Bud Knorpp pastures race horses and stables them in the barn.

We build an earthen dam and fill "Lake Someday" ("Some day we're going to make a lake").

The dam and lake

Purchase surplus Army pickup.

We buy old railroad rights of way to consolidate our holdings.

Buy chainsaws for wood cutting.

1969 Vandals set fire and burn the barns. They are gone in 30 minutes on a morning when there was a strong west wind. Granary with scorched north wall and other buildings saved.

Move granary back on old railroad to service Knorpp's horses.

The shack

We build a shack on Lake Someday out of recycled railroad ties, poles from the woods, and some sheet metal roofing. Complete with lofts, well, wood range and furnace, 12 volt lights run from car batteries, and outhouse. Concrete floor made by rototilling cement and water into the gravel floor.

We buy 20 acres on the SW corner along Austin Rd. (See p. 13 plat map for property listed there as owned by M & L Partlow). The west boundary of the farm now runs l mile north from Austin Rd., ending at the Sharon Twp. Line.

Les purchases 10 acres of the farm to build his retirement home.

Corn Roast (Bud and Marie Knorpp, Paul Eisele)

Hunting Club formed. Members supplied with Put-and-Take pheasants (3,000/yr) from the cages we built, German Short Hair hunting dogs from our kennel supplied. Fields planted with cover for the birds. Membership corn roasts by the lake to start the season; afterglows in the house after hunts. Game dressed for a fee during afterglows.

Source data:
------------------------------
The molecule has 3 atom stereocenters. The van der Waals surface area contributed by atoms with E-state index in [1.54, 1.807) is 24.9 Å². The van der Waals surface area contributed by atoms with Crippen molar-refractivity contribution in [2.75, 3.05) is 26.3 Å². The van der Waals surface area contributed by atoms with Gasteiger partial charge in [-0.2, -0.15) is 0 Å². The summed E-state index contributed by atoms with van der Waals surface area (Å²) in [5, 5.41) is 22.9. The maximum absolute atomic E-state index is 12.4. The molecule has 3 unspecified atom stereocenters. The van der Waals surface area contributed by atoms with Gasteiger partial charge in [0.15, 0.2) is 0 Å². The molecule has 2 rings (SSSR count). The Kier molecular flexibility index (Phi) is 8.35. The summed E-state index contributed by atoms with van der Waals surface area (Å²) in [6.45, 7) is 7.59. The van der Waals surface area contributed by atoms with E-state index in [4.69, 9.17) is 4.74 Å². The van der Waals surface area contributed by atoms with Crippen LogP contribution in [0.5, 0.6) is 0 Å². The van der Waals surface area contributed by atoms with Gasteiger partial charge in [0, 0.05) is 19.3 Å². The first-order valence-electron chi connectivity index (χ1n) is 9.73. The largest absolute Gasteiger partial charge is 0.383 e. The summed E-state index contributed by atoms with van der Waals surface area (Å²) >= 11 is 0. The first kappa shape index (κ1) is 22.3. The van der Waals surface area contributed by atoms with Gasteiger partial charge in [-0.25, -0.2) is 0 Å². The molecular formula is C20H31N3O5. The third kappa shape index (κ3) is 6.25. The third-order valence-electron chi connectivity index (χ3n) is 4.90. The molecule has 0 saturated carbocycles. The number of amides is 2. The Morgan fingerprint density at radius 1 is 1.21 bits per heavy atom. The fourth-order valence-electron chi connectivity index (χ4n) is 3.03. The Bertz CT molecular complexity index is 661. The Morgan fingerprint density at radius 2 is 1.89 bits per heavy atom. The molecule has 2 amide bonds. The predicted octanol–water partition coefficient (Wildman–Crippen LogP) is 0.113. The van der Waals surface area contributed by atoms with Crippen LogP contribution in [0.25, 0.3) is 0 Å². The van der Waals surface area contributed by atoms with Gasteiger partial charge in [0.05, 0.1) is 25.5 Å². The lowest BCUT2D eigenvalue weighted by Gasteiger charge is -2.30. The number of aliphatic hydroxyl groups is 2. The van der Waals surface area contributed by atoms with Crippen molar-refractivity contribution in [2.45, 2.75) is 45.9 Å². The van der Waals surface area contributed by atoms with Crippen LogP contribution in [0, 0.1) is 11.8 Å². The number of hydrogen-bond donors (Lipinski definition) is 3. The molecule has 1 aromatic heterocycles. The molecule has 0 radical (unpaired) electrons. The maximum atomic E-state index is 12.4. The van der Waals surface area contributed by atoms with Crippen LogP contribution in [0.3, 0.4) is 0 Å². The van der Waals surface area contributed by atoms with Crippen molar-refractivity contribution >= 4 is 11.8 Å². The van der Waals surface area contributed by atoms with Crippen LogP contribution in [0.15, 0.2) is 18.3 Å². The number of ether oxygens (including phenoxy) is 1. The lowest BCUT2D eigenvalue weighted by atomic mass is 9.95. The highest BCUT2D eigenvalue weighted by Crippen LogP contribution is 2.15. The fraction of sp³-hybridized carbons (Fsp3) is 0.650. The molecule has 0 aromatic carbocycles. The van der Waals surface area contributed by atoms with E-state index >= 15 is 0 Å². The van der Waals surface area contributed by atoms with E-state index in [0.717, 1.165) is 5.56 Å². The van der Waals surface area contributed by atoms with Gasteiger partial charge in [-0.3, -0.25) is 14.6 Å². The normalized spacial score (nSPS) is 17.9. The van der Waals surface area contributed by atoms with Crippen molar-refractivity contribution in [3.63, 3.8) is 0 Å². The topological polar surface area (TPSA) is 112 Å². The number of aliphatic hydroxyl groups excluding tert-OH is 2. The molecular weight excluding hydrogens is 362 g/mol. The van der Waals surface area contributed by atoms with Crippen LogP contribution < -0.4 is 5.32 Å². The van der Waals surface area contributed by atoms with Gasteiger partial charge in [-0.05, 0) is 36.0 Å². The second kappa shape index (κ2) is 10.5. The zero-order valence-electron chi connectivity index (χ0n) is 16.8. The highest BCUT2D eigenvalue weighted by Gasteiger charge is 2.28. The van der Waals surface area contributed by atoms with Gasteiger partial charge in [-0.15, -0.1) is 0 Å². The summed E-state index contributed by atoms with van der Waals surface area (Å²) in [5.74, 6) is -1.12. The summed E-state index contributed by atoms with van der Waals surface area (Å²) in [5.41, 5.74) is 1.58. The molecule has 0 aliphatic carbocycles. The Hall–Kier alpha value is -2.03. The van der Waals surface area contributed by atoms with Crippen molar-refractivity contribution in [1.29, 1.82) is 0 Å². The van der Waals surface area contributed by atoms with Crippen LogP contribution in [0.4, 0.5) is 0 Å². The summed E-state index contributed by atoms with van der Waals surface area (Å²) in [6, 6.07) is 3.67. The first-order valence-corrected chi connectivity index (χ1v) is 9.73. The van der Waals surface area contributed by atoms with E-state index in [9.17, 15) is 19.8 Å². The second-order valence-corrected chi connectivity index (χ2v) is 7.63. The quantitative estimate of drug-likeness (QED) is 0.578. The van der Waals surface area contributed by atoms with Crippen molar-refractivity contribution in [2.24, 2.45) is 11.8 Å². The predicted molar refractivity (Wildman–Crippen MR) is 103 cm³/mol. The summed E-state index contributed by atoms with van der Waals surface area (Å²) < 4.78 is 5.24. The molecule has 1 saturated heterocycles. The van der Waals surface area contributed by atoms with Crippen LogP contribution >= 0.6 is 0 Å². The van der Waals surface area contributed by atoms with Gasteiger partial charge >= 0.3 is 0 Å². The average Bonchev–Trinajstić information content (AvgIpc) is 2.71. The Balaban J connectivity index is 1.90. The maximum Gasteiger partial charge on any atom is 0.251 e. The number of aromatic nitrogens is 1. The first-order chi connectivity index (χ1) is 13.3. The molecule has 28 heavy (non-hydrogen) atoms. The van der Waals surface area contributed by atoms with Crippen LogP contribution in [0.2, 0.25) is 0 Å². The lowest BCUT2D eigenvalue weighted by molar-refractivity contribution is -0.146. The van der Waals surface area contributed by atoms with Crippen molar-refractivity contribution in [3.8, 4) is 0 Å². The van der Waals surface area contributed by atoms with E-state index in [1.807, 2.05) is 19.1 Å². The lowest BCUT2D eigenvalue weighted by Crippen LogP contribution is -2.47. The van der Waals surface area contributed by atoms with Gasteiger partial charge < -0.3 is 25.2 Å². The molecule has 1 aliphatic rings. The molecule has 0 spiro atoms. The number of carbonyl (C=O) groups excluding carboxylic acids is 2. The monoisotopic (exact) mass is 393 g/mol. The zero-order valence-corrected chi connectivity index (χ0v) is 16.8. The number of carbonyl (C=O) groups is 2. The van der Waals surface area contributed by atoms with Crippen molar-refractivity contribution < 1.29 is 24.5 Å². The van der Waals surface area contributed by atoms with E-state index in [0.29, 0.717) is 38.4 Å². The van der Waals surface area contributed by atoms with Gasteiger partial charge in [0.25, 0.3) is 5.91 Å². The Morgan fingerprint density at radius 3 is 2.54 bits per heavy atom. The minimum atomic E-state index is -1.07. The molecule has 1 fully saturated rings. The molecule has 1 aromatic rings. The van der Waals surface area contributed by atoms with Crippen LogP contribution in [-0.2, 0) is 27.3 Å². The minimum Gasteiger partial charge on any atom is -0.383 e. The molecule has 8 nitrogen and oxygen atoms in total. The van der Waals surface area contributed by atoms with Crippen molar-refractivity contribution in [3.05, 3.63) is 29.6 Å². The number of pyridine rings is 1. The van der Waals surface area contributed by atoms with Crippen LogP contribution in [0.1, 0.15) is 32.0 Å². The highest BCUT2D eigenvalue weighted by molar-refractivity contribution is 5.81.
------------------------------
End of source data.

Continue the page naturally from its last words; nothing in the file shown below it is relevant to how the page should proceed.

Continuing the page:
Start planting low cost pine seedlings on open ground near wooded areas. Eventually there were 10,000 of them
Hunt deer and small game in season, frog giggin' around the new lake, stock it with fish and start fishing, trapping in season, sucker catches in the spring in the creek.

Rebuild the dam when the first one washes out. Record catch in first lake—a 42" Northern Pike.

Skating parties on the lake, tobogganing on the hills, doodle bug rides, demolition derbies, euchre parties and liver fries in the shack.

Family Bonds Are Built

Les, Floyd, Dave Knorpp, Tom, Bud Knorpp

The list has been compiled as items came to memory. There are no recorded dates for most of them, but I have tried to place them in a semblance of order. All in all the Parr III years served to pull the Clayton and Willo Parr family together as few are, during these longer periods of time spent together at the farm. It was an excellent place for boys to grow up and let them experience nature directly as participation and opportunities came to them. The direct work experienced on the farm wasn't available in town. Mistakes of adolescence there weren't as likely to be police matters as they might have been in the city.

Doug, Florence, Tom, Lenora, Miriam, Kenny, Alice, Linda Crichton

Girls could plant trees, experience the natural settings as they wished, or just pick an oak tree to climb as they read a book or "get away from it all for a while". One of our girls just enjoyed being alone back on the farm where she could yell her head off and know no one was bothered by it. Shared experience by the older set pulled them together, too, and probably wouldn't have happened otherwise. Hazel's farm was close by enabling her and her family to mingle and become a part of the group.